After reading a specific piece of text, have students arrange themselves into a circle (e.g., seated on the floor, rearranging student desks/tables, etc.). At the beginning of each Socratic Seminar, teachers should review the group norms and expectations. Questions during the discussion should range from literal and text-based (e.g., "How do the two characters in the text live differently? Give examples.") to interpretive and evaluative (e.g., "Who do you think lives a better life? Why?") The final questions should be centered around students' evaluation of the text based on their own personal experiences (e.g., "Do you have traditions that are different from your friends? Describe your experience.") End the activity by having students debrief by sharing new perspectives or deeper understandings that arose through the Socratic Seminar (e.g., "At first I thought... but, now I think...") Visit this [[|link]] for example questions and more information.
Math Discussion
Socratic Seminars can be used in math to engage in a discussion about the problem solving process. For example, have small groups examine a real-world problem (e.g., "What is the best phone plan for your budget?"). Prior to the seminar, students can complete a [[|graphic organizer]] to identify all of the known and unknown variables and potential problem solving strategies. Then, as a group, students can respond to fact-based questions (e.g., "What is the problem?", "What are some things we want to know?"), followed by how they would solve the math problem. Students should be encouraged to ask follow-up questions to their peers' responses (e.g.,"Could you tell me more about how you created your equation?") End this type of circle by asking deeper, more personalized questions such as, "Have you or a family member ever went over your phone plan? What happened afterward?" and "Are cellphones as important as food, clothing, and shelter? Why or why not?"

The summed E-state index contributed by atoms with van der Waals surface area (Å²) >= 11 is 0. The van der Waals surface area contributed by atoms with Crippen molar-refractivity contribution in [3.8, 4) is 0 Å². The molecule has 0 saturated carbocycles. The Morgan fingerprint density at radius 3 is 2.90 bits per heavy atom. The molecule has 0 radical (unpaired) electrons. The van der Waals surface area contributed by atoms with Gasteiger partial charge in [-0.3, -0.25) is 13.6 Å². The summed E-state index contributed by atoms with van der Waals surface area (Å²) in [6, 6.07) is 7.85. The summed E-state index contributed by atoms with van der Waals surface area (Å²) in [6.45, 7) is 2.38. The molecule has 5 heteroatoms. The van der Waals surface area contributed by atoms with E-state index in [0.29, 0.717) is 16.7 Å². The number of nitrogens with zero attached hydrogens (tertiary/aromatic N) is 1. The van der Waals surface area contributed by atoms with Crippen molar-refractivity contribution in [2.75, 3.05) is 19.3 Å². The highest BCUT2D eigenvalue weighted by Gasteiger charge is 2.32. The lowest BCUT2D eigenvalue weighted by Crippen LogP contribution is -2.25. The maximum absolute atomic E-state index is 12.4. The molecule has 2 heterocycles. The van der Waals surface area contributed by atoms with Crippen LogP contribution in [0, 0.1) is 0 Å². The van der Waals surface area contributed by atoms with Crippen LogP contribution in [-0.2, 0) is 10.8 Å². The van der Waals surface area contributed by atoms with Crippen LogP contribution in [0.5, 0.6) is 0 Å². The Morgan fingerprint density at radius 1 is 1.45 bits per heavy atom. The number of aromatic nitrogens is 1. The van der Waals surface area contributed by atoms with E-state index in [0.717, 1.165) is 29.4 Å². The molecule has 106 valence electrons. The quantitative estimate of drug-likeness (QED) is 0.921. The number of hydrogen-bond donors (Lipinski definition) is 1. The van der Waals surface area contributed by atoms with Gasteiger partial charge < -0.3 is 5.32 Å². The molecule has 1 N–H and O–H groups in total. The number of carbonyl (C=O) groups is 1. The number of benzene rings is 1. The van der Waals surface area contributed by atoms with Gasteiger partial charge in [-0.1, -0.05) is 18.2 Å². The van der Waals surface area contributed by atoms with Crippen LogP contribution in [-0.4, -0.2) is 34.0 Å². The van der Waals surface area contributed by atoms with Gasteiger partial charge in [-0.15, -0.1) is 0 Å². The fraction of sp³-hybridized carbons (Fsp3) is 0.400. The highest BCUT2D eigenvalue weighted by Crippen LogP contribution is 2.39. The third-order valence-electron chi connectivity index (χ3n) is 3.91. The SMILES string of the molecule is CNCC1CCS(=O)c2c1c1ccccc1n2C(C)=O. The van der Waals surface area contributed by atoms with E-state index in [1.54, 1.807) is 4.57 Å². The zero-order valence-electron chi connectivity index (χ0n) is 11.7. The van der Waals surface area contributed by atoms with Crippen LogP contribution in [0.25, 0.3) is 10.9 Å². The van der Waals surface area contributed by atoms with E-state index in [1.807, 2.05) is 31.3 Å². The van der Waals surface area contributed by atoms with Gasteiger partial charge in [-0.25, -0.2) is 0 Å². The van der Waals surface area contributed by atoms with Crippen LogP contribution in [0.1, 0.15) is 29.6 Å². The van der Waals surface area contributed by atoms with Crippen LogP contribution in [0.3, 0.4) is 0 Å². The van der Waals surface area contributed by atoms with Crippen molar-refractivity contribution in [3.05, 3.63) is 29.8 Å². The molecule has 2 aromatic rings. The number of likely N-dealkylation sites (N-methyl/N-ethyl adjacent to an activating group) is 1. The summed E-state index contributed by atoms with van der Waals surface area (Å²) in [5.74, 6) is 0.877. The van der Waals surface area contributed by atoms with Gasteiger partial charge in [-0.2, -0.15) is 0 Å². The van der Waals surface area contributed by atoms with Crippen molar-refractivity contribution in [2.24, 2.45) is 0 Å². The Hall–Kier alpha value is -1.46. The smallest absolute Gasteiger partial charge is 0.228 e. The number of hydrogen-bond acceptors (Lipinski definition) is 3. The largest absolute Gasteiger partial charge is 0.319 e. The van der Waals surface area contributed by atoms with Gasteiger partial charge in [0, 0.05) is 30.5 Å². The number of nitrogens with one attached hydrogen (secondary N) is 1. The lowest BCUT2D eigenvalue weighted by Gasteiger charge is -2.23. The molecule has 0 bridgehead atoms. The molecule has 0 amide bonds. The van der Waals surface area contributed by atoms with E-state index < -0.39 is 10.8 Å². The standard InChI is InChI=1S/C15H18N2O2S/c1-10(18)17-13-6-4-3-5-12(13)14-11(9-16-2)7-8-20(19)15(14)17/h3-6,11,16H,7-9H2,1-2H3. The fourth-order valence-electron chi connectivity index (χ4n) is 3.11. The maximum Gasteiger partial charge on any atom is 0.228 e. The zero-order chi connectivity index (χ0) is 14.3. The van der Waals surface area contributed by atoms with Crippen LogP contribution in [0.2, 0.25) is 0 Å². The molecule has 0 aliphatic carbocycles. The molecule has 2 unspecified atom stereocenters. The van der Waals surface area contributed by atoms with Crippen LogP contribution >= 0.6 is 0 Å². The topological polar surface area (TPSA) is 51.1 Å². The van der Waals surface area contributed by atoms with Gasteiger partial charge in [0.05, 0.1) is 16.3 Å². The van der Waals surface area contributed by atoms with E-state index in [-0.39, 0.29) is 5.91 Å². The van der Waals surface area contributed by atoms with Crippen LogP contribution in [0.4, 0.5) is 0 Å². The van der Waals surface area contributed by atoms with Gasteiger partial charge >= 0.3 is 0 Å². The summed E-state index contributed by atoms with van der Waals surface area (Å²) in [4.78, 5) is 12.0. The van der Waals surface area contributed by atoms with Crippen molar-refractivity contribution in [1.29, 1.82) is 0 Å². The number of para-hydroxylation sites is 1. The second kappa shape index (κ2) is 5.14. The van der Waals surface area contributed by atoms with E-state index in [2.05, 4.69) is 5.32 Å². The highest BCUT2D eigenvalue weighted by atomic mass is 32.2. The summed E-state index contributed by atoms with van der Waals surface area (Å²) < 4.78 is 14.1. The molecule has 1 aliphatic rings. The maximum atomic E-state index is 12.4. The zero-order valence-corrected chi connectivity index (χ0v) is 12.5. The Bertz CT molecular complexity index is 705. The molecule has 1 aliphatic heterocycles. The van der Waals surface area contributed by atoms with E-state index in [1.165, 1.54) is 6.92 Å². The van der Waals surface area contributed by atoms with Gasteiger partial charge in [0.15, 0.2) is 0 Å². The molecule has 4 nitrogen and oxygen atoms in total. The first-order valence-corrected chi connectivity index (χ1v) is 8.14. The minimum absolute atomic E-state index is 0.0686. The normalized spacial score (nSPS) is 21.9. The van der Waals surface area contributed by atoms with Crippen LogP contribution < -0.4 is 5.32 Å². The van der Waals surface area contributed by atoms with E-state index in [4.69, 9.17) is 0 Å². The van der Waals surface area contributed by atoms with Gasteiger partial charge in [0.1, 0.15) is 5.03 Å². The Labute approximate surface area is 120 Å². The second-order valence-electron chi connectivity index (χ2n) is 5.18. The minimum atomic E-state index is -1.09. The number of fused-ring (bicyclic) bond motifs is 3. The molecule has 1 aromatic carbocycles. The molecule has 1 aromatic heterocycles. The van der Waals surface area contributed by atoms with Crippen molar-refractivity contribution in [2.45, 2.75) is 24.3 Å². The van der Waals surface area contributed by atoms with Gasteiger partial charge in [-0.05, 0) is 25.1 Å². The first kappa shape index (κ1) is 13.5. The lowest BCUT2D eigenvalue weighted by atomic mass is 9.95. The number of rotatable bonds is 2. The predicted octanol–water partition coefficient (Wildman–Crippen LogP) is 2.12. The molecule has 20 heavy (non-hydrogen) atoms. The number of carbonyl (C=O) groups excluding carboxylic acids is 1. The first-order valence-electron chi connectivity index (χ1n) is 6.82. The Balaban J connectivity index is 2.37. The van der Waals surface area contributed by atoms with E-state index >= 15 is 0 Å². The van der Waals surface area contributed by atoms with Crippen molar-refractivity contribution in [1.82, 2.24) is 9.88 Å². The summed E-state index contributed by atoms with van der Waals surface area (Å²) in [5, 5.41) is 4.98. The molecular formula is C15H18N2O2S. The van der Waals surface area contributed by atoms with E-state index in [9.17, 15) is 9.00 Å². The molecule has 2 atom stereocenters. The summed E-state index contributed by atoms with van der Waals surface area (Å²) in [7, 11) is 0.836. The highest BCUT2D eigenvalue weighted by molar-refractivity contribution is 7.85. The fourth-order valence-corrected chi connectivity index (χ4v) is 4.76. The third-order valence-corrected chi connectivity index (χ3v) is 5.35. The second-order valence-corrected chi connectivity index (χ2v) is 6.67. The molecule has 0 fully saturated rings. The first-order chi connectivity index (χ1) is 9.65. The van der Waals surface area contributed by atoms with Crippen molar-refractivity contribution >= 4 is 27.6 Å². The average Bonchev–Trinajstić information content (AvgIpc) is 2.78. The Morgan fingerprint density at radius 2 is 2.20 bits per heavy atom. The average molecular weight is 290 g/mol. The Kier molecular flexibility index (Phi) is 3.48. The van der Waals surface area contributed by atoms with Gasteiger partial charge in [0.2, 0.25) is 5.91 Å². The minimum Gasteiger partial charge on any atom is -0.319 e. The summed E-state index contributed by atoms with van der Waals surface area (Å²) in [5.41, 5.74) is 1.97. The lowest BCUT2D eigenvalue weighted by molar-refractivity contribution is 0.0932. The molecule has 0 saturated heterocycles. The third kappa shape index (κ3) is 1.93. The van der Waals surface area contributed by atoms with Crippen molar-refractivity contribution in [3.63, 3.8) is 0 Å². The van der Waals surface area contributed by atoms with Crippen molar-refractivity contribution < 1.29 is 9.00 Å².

If you have a large class, arrange classroom desks with an inner and outer circle. Pair students with a partner and have one student sit in the inner circle and engage in the discussion while the other sits in the outer circle and silently observes. While observing, outer-circle students can complete a peer observation sheet focused on Socratic Seminar academic and behavioral expectations. After a set amount of time, have the students switch places and roles. Although the new inner-circle will answer the same questions, the student-led discussion may lead down a different path than the first.